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BSEACD general manager Bowlin may

Wednesday, August 9, 2000 by

Divided board to hold executive session next week

The Barton Springs Edwards Aquifer Conservation District (BSEACD) is losing its senior hydrogeologist and another has given notice that he will only work on one remaining district project. Both of the scientists have expressed extreme dissatisfaction with BSEACD General Manager Stovy Bowlin.

Jack Goodman, the longest-serving member of the district board, told In Fact Daily he is ready to fire Bowlin. Goodman said personnel problems at the district have become so bad that he considers it imperative to replace the general manager. However, Bill Welch, a new member of the board, said, “I think that Dr. Bowlin is a highly capable and knowledgeable general manager, and I think he is getting an unfair rap on this deal.”

The two, along with board President Craig Smith and members Don Turner and Jim Camp, are scheduled to meet in executive session on Aug. 16 to discuss Bowlin’s performance. Camp, elected in May along with Welch, was out of town Tuesday and unavailable for comment. However, Camp has been critical of Bowlin in the past and can be expected to side with Goodman.

Goodman said, “I am resolved. I am absolutely livid about the situation, and I want him out now. I was willing to put him on probation, but these last couple of things that have come up—to me, it is the survival of something I’ve been involved with since the beginning, and I’m not going to stand still for it. I’m just not going to let it happen.”

Smith, the swing vote on the board, said the resignations are “a very serious blow to the district and raise questions about the general manager’s ability to handle the district’s business.”

Nico Hauwert, the district’s senior hydrogeologist, said he is returning to the University of Texas for his Ph.D. He said, “I hope (the district will) move in the direction of environmental protection.” Hauwert, who has worked for the district since 1993, said he is worried about the district, “But sometimes you have to go rather than trying to make the boat float. Sometimes you have to let it take care of itself, and I’ve reached that point after years of hoping it would get better. I’ve been disappointed.”

Jim Samson, who has worked for many years as a hydrogeologist, also resigned last week. He said he has no complaints about Bowlin. He is leaving to get back to his private consulting business. Hauwert and Samson have been involved in a dye tracing study throughout the Barton Springs section of the Edwards Aquifer. Hauwert said he hopes to have a rough draft of the report finished by the date he leaves the district, August 19. If the district wants to contract with him to work on the final report, Hauwert said he would probably be able to do that. However, he will be a teaching assistant at UT and working on his degree at the same time.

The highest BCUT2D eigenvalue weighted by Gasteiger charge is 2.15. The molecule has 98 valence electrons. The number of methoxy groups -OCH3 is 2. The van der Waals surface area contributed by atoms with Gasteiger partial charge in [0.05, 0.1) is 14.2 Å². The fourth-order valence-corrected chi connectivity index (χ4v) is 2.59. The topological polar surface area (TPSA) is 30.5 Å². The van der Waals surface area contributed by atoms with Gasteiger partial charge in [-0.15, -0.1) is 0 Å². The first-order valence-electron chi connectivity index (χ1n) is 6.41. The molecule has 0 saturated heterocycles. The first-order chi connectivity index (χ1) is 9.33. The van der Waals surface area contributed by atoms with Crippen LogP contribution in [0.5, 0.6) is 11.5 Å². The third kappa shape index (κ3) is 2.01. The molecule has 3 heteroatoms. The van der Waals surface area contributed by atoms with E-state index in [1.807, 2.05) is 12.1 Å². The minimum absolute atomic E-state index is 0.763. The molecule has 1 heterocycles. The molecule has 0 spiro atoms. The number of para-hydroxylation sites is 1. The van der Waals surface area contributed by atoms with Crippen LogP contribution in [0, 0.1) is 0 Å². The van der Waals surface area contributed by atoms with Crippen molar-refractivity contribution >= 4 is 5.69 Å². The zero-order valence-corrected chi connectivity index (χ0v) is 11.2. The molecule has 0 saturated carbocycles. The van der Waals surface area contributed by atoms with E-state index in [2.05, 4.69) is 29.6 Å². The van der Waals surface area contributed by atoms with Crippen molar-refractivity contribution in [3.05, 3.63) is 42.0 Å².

Joe Beery resigned from the district’s scientific team last week. Beery said he would still do some work with the district’s Aquifer Watch, noting that he would have resigned completely if Bowlin had rejected his request to transfer to that project. Berry said, ”It’s hard if you are a productive person to feel productive in that environment.” He said there was a lot of “internal turmoil” at the BSEACD. Beery said he has worked on both groundwater tracing and well monitoring for the district.

Becky Morris, a hydrogeological technician with a bachelor’s degree in geology, apparently will be the only hydrogeologist left working in the scientific section after September 1. She has been a temporary BSEACD employee for the past two years. Hauwert said he expects Morris will stay on as a regular employee after he and the others depart.

Welch said, “I think the work of the district needs to be left to and managed by the district general manager. Too often there are individual agendas that enter into the process that take the workforce away from the tasks at hand and they’re not getting done. And it creates frustration on all sides. So that’s why I say everybody ought to back off and just work through the general manager. Let him manage the processes. And I don’t think that’s been happening.

“I refuse to agree at this stage that it’s the general manager who’s caused (employees) to quit. It’s been very disturbing the number of personal agendas that I think have been overwhelming the district, not only of the board members, but I think of other members of the staff.”

The Downtown Commission is scheduled to hear updates on the Computer Sciences Corp./City Hall project and the Rainey Street situation tonight. Janet Gilles, a leader of the homeowners group at the Villas on Town Lake, has been trying to get her neighbors in the historic Rainey Street district to forget about offers from Gordon Dunaway, the Dallas developer who is offering to buy the whole district. Rumor has it that Dunaway’s negotiators are offering"half the selling price now and half when the zoning change goes through". Gilles is still angry that the ROMA group was not hired to plan Rainey Street in a manner similar to what was done for the south shore of Town Lake… Speaking of the south side, Council Member Beverly Griffith says she believes it would be premature to zone the site at 200 S. Congress— Mirabeau (aka Gotham)—before the ROMA recommendations for the area have been implemented. Mirabeau is set on the agenda for the next City Council meeting, Aug. 17… In a quandary…Members of the city’s Parks and Recreation Board talked about what to say to the Council about the Prairie Grass Golf Course at Decker Lake for nearly two hours Tuesday night. We’ll report the final outcome later this week… In the meantime, developer Gary Bradley is rumored to be interested in the Commons Ford Ranch on Lake Austin..

© 2000 In Fact News, Inc. All rights reserved.

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